Wednesday, 22 December 2010

Romeo and Juliet - RSC @ The Roundhouse, Monday 20th December 2010


A Chorus introduces two feuding families of Verona, the Capulets and the Montagues. On a hot summer's day, fighting by the young men of each faction is stopped by the Prince who threatens the law. Capulet plans a feast to introduce his daughter, Juliet, who is almost fourteen, to the Count Paris who seeks to marry her. By a mistake of the illiterate servant Peter, Montague's son Romeo, and his friends Benvolio and Mercutio hear of the party and resolve to go in carnival disguise. Romeo hopes he will see his adored Rosaline; instead he meets and falls instantly in love with Juliet.

The Montagues are recognised by Juliet's cousin Tybalt and are forced to leave the party just as Romeo and Juliet have each discovered the others identity. Romeo lingers near the Capulet's house and talks with Juliet when she appears on her balcony. With the help of Juliet's Nurse, the lovers arrange to meet next day at the cell of Friar Lawrence when Juliet goes for confession, and there they are married.

Tybalt picks a quarrel with Mercutio and his friends and Mercutio is accidentally killed as Romeo intervenes. In anger Romeo pursues Tybalt, kills him and is banished by the Prince for the deed. Juliet is anxious that Romeo is late meeting her and learns of the fighting from her Nurse. With Friar Lawrence's help it is arranged that Romeo will spend the night with Juliet before taking refuge at Mantua. To calm the family's sorrow at Tybalt's death the day for Juliet’s marriage to Paris is brought forward.

Capulet and his wife are angry that Juliet does not wish to be Paris's bride, not knowing of her secret contract with Romeo. Friar Lawrence helps Juliet by providing a sleeping draught, and when the wedding party arrives to greet Juliet the next day they believe she is dead. The Friar sends a colleague to warn Romeo to come to the Capulet's family monument to rescue his sleeping wife.

The message is fatally delayed and Romeo, hearing instead that Juliet is dead, buys poison in Mantua. He returns to Verona and goes to the tomb where he surprises and kills the mourning Paris. Romeo takes his poison and dies just as Juliet awakes from her drugged sleep. She learns what has happened from Friar Lawrence but she refuses to leave the tomb and stabs herself as the Friar returns. The deaths of their children lead the families to make peace, promising to erect a monument in their memory.
Escalus, Prince of Verona – David Carr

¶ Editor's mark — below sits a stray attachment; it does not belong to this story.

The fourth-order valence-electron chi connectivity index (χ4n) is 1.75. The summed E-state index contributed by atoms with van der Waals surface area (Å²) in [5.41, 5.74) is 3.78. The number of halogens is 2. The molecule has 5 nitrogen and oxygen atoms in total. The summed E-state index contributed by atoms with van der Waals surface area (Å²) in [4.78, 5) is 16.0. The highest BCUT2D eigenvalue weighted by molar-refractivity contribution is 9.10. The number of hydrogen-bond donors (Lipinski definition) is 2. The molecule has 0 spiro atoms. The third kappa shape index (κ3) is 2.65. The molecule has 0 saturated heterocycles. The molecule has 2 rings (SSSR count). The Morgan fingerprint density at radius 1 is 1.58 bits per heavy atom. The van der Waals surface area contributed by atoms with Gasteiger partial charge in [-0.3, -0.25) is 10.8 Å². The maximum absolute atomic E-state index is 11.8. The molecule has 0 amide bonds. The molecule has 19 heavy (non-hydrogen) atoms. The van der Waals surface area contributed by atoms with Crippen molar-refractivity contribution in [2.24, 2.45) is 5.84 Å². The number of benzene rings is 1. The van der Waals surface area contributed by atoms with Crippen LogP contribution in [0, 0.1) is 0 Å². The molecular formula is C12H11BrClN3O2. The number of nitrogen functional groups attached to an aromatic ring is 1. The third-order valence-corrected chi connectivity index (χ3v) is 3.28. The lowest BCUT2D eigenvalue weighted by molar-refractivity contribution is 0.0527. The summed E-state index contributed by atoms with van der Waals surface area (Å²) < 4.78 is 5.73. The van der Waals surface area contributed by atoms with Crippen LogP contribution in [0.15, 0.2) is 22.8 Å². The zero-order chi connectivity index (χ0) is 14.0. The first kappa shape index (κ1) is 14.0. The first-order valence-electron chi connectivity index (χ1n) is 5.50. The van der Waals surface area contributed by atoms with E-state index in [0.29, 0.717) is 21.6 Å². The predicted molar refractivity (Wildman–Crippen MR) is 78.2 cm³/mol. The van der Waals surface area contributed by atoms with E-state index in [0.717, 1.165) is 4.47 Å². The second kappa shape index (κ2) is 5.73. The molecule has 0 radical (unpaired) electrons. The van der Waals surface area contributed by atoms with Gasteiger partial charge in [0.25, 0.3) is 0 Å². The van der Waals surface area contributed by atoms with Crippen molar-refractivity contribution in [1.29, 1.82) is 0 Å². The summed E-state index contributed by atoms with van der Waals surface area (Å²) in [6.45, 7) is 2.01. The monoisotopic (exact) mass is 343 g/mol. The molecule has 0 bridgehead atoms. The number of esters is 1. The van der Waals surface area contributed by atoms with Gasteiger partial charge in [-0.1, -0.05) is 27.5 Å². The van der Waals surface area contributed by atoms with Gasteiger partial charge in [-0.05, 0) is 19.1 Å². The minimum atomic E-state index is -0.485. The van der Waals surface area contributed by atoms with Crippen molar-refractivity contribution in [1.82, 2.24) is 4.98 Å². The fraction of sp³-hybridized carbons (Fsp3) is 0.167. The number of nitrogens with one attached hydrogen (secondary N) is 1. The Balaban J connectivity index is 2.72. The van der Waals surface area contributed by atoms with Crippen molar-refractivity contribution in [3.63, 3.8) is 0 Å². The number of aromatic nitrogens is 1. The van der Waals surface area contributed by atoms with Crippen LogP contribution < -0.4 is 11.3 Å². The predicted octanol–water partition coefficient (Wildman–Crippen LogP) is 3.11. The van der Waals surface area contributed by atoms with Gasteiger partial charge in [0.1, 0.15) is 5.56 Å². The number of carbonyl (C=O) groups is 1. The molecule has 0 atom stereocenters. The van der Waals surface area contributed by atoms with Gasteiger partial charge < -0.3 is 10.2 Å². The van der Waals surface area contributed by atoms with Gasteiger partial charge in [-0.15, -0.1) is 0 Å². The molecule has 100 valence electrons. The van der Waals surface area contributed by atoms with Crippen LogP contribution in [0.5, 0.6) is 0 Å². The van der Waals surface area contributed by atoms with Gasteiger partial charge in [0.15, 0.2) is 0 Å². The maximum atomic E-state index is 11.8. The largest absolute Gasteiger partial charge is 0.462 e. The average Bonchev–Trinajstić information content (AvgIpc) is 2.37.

Mercutio – Jonjo O’Neill
Paris – James Howard
Montague – David Rubin
Lady Montague – Simone Saunders
Romeo – Sam Troughton
Balthasar – Gruffud Glyn
Capulet – Richard Katz
Lady Capulet – Christine Entwhistle
Juliet – Mariah Gale
Tybalt – Joseph Arkley
Nurse – Noma Dumezweni
Friar Laurence – Forbes Masson
Creative Team:
Dierctor – Rupert Goold
Designer – Tom Scott
Lighting – Howard Harrison
Costumes – Rachel Dickson
Its very easy to write a review when you really enjoy a production, and its even easier when you loathe it (in fact, in these cases, the reviews more or less write themselves). What I find really difficult is writing a review when a production has been more or less OK. Its very difficult to express “meh” in words. In terms of both production ideas and performances, there some very good ones, a couple of completely acceptable ones and a couple of really naff ones. It took me a long time to warm to both lead roles, and I think only Juliet really convinced me in the end that she was worth the effort, eventually winning me over. It takes a skilled actress to convey the impetuosity of a hormonal teenager if not in real love, then in love with being in love itself, and I think Mariah Gale managed to convey this very well in a kind of bewildered, hair-chewing and moody way. I felt completely ambivalent about Sam Troughton’s Romeo for most of the evening, and that’s never a good sign. What was a really bad sign is that I thought Forbes Masson’s Friar Laurence completely lacking in any kind of authority - religious or academic - and found myself increasingly irritated by his bumptious jollity, his rather laissez-faire approach to religion and his forever bounding about the stage like a slightly podgy ginger Labrador anxious to please everyone. What this production needed was a still core about which the city of Verona whirled in turmoil, and not finding it in Friar Laurence, I found it in the unlikely form of Noma Dumezweni’s Nurse, who managed to convey a strong sense of “been there, seen it, done it”, which was a pleasure to watch.
I also enjoyed the central conceit of the production, in that Romeo and Juliet started out in modern dress, standing out nicely against everyone else who wore more or less “period-style” if not strictly period costume, This made them appear like ghosts from the future. At the end, both wore more or less period costume, with everyone else in modern clothes – to quote Tennyson’s The Princess “The present as we speak becomes the past. The past repeats itself and so is future”. What I would like to have seen done here was a more gradual slide from one period to the other in the costumes rather than an abrupt change. Practically all I remember of the first opera I ever saw (Verdi’s Falstaff, if you’re interested – bad choice of first opera to see, and which probably explains my ambivalence about opera to this day) was the way that all the characters started in 1930s dress, and on each successive appearance, their costumes became more and more Jacobean. I remember thinking at the time what a clever idea that was.